In the most basic terms, your vehicle’s engine is designed to suck in air and fuel, transform them into energy and waste products (exhaust fumes and other pollutants), then pump them safely outside the vehicle. To this end, modern cars are fitted with sophisticated exhaust systems that maximise engine efficiency and help to reduce the environmental impact of exhaust fumes with special filters.
These exhaust systems can help improve your car’s performance by allowing your engine to easily push exhaust gases out and replace them with fresh air, so many exhausts are designed with two pipes for the most efficient throughput of gases. However, there are a huge array of exhaust system designs, from stock single-pipe exhaust systems to performance-enhancing dual stainless steel exhaust systems.
What are dual exhausts, and what do dual exhausts do?
By definition, dual exhaust systems use two exhaust headers or manifolds, two mufflers, two separate tailpipes and two (or more) catalytic converters. As the name implies, dual exhaust setups must be made of two separate exhaust systems – sometimes connected by ‘H’ or ‘X’ shaped pipes – to be considered true dual exhaust systems.
However, many vehicles are fitted with exhaust designs that use a single pipe design split with a ‘Y’ pipe near the end of the system to add visual appeal and the illusion of dual exhaust, though these are NOT true dual exhausts. If you didn’t know any better, you might think that all this is much ado over an extra pipe, but dual exhaust systems offer a variety of performance benefits, as well as style to your car.
Purpose of dual exhaust systems
By adding two exhaust systems to your car, your vehicle can quickly and easily vent exhaust gases, allowing your engine to ‘breathe’ better, decreasing back pressure and increasing horsepower. Compared to single exhaust setups (which often develop bottlenecks, restricting gas flow), dual exhaust systems offer dramatically increased gas flow, allowing your engine to function more efficiently.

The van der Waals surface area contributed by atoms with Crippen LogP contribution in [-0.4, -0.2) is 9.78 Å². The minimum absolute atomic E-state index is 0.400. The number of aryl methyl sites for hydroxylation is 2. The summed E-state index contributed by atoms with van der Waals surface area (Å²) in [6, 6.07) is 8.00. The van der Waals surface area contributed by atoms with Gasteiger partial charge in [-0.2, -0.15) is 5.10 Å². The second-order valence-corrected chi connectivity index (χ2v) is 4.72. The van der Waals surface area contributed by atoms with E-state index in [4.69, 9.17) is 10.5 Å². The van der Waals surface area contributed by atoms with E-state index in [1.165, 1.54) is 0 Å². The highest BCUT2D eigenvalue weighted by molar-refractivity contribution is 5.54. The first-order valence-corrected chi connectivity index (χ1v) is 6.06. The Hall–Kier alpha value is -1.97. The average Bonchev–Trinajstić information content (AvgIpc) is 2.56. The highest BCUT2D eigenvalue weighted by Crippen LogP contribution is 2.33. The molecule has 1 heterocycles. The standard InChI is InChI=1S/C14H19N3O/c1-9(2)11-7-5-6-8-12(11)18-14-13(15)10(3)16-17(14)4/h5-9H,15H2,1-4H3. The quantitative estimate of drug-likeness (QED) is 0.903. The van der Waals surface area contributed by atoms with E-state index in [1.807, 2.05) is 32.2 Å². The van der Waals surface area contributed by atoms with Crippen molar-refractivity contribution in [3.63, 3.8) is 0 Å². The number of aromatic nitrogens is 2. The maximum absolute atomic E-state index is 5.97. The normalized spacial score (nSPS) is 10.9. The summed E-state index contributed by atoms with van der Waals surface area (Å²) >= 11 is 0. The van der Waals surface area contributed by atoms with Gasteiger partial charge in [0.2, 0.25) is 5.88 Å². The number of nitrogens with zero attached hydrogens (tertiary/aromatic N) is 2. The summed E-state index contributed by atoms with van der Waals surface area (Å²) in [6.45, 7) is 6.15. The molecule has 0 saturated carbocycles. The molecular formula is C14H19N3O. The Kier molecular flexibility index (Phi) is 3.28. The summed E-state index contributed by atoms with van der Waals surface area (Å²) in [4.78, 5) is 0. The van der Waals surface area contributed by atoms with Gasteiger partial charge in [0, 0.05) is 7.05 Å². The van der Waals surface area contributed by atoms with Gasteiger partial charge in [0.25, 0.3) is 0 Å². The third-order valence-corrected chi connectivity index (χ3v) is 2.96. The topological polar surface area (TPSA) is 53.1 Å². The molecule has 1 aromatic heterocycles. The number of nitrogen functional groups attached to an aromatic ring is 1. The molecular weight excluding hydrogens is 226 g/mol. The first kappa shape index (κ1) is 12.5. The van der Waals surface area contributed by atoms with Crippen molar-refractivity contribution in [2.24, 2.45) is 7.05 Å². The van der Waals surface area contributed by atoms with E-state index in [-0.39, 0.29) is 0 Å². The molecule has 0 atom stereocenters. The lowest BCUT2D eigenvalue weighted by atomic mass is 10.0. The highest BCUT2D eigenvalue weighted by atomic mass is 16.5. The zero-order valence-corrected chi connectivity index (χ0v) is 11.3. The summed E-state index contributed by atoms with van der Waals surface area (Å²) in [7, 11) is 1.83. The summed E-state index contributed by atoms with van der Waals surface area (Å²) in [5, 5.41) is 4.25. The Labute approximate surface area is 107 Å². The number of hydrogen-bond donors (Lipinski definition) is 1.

Pros and cons of dual exhaust systems
Provides additional performance gains
Increases exhaust flow
If you’re interested in modifying your car, a dual exhaust system is a great way to improve energy performance and enhance the sound of your engine. What’s more, fitting a dual exhaust system to a larger engine (especially those with turbochargers) gives you much more dramatic results, allowing your engine to work to its full potential.
More expensive than single exhaust systems
Can be inefficient
Unfortunately, dual exhaust systems are a double-edged sword, as they add weight and cost to your vehicle, not just power and style. While dual exhaust systems can add a serious performance boost and a throaty rumble to match, they are heavier than single exhaust setups and costly to install, so make sure to get an expert opinion on whether doubling up is the right choice for your vehicle.
Are dual exhausts louder than single exhausts?
If you’re looking to dominate the motorways with a throaty roar every time you open the throttle or turn heads whenever you drive down the street, then a dual exhaust system is the way to go. Thanks to lower back pressure and more efficient venting of gas from the engine, dual exhaust systems are louder and have more of a throaty rumble than single exhausts, making them highly desirable to motorists who like to show off with noisy cars.
Sure, a rip-roaring exhaust won’t make your car go faster or give you more miles to the gallon, but if you’re the kind of person who loves to hear a powerful engine purr, then go ahead and double your exhausts. Fortunately, if you want to improve your car’s performance without the extra decibels, you can decrease the sound of a dual exhaust with an ‘H’ pipe setup or additional mufflers on your exhausts.
How much horsepower do dual exhausts add?
Because no two cars are created equal, it’s hard to say how many horses you could gain by installing a dual exhaust system, but the lowered backpressure and improved throughflow is sure to make a positive change to the performance of your car. These gains are especially noticeable on larger, turbo-charged engines, which may struggle to generate the energy needed to vent waste gases from a single exhaust system effectively.
By some estimates, fitting a dual exhaust system to your car could add more than 30 horsepower to your car by allowing your engine to vent exhausts more easily and increasing throughput. However, your results may vary greatly depending on the specs of your car and the quality of your new dual exhaust system, so you shouldn’t take that 30 horsepower figure as a given.
If you’re looking to increase the performance of your car, dial up the decibels or pimp your exhaust pipes for style points, then a dual exhaust system could be right for you. If you’d like to learn more about dual exhaust systems, see what you could gain by installing one in your car or book a visit to our garage, get in touch with DKU Performance today.